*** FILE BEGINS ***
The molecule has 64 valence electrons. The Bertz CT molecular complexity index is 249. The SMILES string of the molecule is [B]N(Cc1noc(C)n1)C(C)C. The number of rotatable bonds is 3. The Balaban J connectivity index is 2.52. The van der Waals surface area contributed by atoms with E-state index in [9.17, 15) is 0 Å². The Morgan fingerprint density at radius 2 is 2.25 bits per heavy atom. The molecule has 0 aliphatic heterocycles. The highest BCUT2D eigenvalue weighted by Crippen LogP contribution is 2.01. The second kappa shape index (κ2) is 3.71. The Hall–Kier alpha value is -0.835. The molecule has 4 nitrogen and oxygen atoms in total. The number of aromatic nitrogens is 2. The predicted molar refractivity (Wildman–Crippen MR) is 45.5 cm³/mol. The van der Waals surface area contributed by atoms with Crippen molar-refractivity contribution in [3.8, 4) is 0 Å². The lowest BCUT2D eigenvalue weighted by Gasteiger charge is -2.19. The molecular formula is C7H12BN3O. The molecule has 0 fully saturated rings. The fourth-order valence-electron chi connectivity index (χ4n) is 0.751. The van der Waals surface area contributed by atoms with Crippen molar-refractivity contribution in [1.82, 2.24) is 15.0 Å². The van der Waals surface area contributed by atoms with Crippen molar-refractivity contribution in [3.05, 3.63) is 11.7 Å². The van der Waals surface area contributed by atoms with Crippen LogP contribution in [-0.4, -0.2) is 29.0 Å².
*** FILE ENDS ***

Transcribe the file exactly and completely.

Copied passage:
The molecule has 64 valence electrons. The Bertz CT molecular complexity index is 249. The SMILES string of the molecule is [B]N(Cc1noc(C)n1)C(C)C. The number of rotatable bonds is 3. The Balaban J connectivity index is 2.52. The van der Waals surface area contributed by atoms with E-state index in [9.17, 15) is 0 Å². The Morgan fingerprint density at radius 2 is 2.25 bits per heavy atom. The molecule has 0 aliphatic heterocycles. The highest BCUT2D eigenvalue weighted by Crippen LogP contribution is 2.01. The second kappa shape index (κ2) is 3.71. The Hall–Kier alpha value is -0.835. The molecule has 4 nitrogen and oxygen atoms in total. The number of aromatic nitrogens is 2. The predicted molar refractivity (Wildman–Crippen MR) is 45.5 cm³/mol. The van der Waals surface area contributed by atoms with Crippen molar-refractivity contribution in [3.8, 4) is 0 Å². The lowest BCUT2D eigenvalue weighted by Gasteiger charge is -2.19. The molecular formula is C7H12BN3O. The molecule has 0 fully saturated rings. The fourth-order valence-electron chi connectivity index (χ4n) is 0.751. The van der Waals surface area contributed by atoms with Crippen molar-refractivity contribution in [1.82, 2.24) is 15.0 Å². The van der Waals surface area contributed by atoms with Crippen molar-refractivity contribution in [3.05, 3.63) is 11.7 Å². The van der Waals surface area contributed by atoms with Crippen LogP contribution in [-0.4, -0.2) is 29.0 Å².